1997 Toyota Camry, good cond., low miles, 2nd owner. AT, sunroof, 4dr., 3 disc CD player, a/c, leather seats.. Sacrifice - $5,000 cash. Call 2014902.

2008 TOYOTA Avalon, LTD, 27,800 miles, fully equipped. Heated/cooled leather seats, factory warranty until Aug. 2010. 9335021. 85

Chevy Corvette New paint, motor & transmission, body kit, too many parts to mention. $9000 invested asking $5800 OBO. Call 865-654-7923

92 Chrysler-N.Y. 5th Ave Good condition-Low mileage All power. Ex. transportation $1,800 Firm. 865453-5046 94 Jaguar XJS convertible, new paint, more. Asking $4500. 72 Custom Monte Carlo over $10,000 invested asking $8000 obo Call 865-654-7923 95

Lincoln Towncar Asking $1500. 88 Mercury Cougar, runs & drives good. Rebuilt transmission. Asking $1250. Call 865-654-7923


1970 Ford F-100 Ranger CLT turquoise 360 engine 4 spd Original 8 track, am radio, brakes booster, original paint, long bed. 42,700 original miles. $7500 908-5470 or 7651609 949 AUTOS & TRUCKS WANTED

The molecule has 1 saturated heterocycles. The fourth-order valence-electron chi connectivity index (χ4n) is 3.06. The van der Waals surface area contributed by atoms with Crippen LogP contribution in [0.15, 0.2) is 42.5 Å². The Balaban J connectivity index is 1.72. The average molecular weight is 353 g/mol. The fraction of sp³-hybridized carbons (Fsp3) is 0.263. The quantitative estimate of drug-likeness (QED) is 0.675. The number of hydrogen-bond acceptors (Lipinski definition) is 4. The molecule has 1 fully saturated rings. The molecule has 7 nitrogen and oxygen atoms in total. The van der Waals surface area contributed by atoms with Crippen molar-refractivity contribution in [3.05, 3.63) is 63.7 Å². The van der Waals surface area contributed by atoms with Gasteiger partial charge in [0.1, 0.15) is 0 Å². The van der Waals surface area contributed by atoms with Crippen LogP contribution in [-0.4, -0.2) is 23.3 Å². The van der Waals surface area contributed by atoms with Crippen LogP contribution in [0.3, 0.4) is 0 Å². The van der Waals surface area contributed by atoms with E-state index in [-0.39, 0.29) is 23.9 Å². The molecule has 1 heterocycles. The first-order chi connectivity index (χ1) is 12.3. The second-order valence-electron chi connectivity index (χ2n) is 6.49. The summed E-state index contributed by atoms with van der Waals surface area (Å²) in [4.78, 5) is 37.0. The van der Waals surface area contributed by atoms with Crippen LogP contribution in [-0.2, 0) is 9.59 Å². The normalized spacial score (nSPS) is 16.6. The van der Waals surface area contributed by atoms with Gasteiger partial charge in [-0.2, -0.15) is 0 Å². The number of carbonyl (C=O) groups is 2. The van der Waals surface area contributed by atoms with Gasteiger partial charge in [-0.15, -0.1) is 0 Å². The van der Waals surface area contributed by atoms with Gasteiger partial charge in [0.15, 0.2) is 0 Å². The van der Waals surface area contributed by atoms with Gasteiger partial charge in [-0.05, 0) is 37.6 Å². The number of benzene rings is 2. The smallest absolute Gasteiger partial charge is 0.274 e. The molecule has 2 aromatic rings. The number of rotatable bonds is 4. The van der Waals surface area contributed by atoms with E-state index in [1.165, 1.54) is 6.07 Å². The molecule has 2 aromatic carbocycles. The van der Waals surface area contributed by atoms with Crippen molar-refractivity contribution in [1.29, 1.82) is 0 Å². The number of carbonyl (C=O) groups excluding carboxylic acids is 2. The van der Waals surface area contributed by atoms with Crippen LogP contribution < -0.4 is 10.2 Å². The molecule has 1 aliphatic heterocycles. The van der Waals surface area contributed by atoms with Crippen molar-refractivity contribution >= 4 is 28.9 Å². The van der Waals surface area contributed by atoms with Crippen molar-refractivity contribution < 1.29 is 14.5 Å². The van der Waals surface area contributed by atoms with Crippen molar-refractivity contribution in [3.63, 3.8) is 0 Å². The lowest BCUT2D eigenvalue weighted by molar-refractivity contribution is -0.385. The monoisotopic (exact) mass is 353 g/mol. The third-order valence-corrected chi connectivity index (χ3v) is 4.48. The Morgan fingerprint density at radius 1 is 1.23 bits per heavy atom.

We buy junk cars. 9086207 950 MOTORCYCLE SALES 2005 Yamaha 650 VStar classic. Many extras. $3800. 865-654-9783.



-+1 -,






RIVERWALK 1BR/1BA TO 2BR/2BA $545.00 to $695.00 865-429-2962

for $400/month

Foreclosure Sale, 3 BD / 2 BA House in Kodak Area

New Sevierville area, near schools & hospital 2BR 2BA $750 mth. 865963-6146

2BR Apartments for Rent $475, $500 & $550 a month. 908-7805 or 3681327.

Large 1BR Water, app furnished. No pets. Ref. $450 + dep. 680-3078.

Sevier County

Large single wide, large lot, 3BR/2BA



Now Leasing, New apartments in the Gatlinburg area. 2 BR / 1 BA $585.00/mo. Call (865) 436-3565

1BR house, water & sewer furn., outside storage bldg., 2.5 miles from Home Depot on Allensville Rd. $110 wk., $400 damage dep. Absolutely no pets. 429-1301.